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Official: Woman killed in Washington, D.C. chase was delusional

  • This 2011 photo provided by Dr. Barry Weiss, from the website of Advanced Periodontics in Hamden, Conn., shows former employee Miriam Carey. The 34-year-old Carey was shot to death by police after a car chase that began when she tried to breach a barrier at the White House. (AP Photo/Advanced Periodontics)

WASHINGTON — A Connecticut woman shot to death by police after she tried to drive through barricades outside the White House held the delusional belief that the president was communicating with her, a federal law enforcement official said Friday.

The official had been briefed on the investigation but spoke on condition of anonymity because the person was not authorized to speak publicly about the ongoing investigation.

A harrowing car chase unfolded Thursday after the driver rammed the barricades, briefly shuttering the chambers where federal lawmakers were debating how to end a government shutdown and stirring fresh panic in a city where a gunman two weeks ago killed 12 people.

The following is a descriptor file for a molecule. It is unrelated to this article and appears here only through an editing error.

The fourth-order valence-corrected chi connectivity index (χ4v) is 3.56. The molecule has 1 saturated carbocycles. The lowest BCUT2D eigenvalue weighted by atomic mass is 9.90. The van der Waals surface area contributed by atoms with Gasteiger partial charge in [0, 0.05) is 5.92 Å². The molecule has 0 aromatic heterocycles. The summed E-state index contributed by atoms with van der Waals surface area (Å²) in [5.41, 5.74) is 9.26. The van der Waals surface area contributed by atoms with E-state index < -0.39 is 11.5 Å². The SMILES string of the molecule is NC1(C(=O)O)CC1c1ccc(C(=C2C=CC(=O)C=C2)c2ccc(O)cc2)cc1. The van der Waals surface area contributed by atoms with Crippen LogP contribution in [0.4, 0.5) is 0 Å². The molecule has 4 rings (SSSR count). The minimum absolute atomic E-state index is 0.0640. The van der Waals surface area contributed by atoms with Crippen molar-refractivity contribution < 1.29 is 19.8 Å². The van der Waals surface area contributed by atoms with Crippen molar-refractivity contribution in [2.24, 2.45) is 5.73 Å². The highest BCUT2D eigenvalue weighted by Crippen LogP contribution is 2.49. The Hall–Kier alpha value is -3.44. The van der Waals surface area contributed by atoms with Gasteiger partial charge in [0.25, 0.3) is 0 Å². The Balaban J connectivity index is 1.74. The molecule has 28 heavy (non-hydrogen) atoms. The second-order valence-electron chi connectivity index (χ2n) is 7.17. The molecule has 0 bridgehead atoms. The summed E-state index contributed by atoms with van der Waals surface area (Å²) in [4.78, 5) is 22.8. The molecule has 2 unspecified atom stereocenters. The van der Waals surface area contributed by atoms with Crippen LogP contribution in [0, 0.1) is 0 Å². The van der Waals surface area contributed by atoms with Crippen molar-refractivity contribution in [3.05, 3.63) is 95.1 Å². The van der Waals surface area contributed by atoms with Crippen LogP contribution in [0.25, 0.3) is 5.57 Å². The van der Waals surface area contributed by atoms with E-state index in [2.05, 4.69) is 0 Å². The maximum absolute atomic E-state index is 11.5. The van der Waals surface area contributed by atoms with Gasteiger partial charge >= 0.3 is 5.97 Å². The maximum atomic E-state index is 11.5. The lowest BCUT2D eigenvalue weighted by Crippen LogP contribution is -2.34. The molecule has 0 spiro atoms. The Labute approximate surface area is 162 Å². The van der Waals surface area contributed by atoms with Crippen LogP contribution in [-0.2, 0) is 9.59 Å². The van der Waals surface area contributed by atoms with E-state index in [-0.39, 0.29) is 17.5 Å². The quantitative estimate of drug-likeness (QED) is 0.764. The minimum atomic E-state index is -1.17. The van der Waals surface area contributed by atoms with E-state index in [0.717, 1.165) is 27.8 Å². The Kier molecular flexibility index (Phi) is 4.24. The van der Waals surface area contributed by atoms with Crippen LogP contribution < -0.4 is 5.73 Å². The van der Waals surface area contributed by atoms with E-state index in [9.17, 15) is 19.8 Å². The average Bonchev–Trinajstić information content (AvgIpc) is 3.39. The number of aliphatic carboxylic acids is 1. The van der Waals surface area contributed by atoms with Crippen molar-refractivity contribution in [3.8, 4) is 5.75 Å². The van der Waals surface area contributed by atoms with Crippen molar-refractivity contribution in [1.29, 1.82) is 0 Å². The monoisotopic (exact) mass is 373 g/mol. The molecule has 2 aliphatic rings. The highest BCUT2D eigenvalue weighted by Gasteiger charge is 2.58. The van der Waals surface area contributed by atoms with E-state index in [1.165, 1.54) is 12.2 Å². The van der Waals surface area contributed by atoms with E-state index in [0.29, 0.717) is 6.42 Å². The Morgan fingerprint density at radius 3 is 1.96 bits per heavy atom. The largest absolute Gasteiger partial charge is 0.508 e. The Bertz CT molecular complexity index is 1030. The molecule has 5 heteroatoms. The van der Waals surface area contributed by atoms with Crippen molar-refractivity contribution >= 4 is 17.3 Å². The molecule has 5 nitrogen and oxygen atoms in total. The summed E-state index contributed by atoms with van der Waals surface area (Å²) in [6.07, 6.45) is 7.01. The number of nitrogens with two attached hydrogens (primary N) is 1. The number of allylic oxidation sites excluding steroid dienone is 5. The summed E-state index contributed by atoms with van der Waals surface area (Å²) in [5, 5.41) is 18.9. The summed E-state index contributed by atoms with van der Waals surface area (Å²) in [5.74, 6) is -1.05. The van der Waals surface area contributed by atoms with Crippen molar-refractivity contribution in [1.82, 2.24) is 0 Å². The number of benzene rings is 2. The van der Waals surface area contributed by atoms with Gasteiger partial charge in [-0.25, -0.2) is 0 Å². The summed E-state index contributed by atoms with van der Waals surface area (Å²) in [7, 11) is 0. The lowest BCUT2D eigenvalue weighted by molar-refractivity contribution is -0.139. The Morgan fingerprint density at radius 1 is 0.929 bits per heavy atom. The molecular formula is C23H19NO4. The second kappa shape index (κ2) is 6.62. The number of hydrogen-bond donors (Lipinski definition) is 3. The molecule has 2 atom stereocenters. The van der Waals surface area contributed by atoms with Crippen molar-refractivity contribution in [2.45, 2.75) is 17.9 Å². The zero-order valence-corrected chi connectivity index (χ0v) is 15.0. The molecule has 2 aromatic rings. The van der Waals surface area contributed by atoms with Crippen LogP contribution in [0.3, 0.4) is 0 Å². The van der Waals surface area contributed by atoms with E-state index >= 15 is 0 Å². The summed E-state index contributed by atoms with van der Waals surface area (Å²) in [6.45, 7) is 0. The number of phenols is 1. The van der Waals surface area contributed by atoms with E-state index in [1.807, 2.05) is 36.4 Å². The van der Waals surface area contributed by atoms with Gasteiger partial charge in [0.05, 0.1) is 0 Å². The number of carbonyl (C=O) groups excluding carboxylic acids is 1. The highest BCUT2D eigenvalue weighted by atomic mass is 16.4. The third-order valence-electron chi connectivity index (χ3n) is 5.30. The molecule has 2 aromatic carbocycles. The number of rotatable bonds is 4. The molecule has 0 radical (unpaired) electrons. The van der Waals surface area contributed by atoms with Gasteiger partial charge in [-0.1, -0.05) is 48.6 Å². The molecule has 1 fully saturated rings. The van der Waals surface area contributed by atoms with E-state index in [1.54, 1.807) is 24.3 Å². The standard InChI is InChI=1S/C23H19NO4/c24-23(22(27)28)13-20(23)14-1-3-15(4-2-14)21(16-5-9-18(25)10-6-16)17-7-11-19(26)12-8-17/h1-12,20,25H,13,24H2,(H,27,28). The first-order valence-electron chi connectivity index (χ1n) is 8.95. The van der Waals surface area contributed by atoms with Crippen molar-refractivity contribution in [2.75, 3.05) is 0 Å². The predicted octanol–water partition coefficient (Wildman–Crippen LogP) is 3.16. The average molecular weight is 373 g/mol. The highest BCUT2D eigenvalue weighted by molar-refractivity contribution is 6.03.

Chase, Shooting At U.S. Capitol

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The driver, 34-year-old Miriam Carey, of Stamford, Conn., is believed to have traveled directly to Washington immediately before the car chase, the official said. A 1-year-old girl was in the car, though she avoided serious injury and was taken into protective custody.

Investigators have been interviewing Carey's family about her mental condition, which had been deteriorating over the past 10 months, the official said. The woman had made delusional "expressions about the president in the past" and "believed there was some communications to her," and concerns about her mental health were reported in the last year to Stamford police, the official said.

Carey's mother, Idella Carey, told ABC News on Thursday night that her daughter began suffering from postpartum depression after giving birth to her daughter, Erica, in August 2012.

"A few months later, she got sick," she said. "She was depressed. ... She was hospitalized."

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